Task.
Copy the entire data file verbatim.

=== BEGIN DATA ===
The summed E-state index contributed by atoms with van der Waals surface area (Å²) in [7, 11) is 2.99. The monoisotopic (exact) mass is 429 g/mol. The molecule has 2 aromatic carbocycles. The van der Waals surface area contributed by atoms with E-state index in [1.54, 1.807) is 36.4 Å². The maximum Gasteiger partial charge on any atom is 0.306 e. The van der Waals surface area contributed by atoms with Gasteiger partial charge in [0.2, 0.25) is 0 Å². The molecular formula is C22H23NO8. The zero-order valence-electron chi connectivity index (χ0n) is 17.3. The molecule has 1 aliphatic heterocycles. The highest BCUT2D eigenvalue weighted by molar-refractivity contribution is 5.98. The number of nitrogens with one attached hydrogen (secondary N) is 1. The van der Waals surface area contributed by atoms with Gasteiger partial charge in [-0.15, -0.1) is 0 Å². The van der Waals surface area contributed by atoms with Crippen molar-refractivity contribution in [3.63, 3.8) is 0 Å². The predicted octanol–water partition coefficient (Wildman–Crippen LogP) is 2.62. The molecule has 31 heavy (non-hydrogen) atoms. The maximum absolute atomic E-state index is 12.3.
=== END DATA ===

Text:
The summed E-state index contributed by atoms with van der Waals surface area (Å²) in [7, 11) is 2.99. The monoisotopic (exact) mass is 429 g/mol. The molecule has 2 aromatic carbocycles. The van der Waals surface area contributed by atoms with E-state index in [1.54, 1.807) is 36.4 Å². The maximum Gasteiger partial charge on any atom is 0.306 e. The van der Waals surface area contributed by atoms with Gasteiger partial charge in [0.2, 0.25) is 0 Å². The molecular formula is C22H23NO8. The zero-order valence-electron chi connectivity index (χ0n) is 17.3. The molecule has 1 aliphatic heterocycles. The highest BCUT2D eigenvalue weighted by molar-refractivity contribution is 5.98. The number of nitrogens with one attached hydrogen (secondary N) is 1. The van der Waals surface area contributed by atoms with Gasteiger partial charge in [-0.15, -0.1) is 0 Å². The van der Waals surface area contributed by atoms with Crippen molar-refractivity contribution in [3.63, 3.8) is 0 Å². The predicted octanol–water partition coefficient (Wildman–Crippen LogP) is 2.62. The molecule has 31 heavy (non-hydrogen) atoms. The maximum absolute atomic E-state index is 12.3.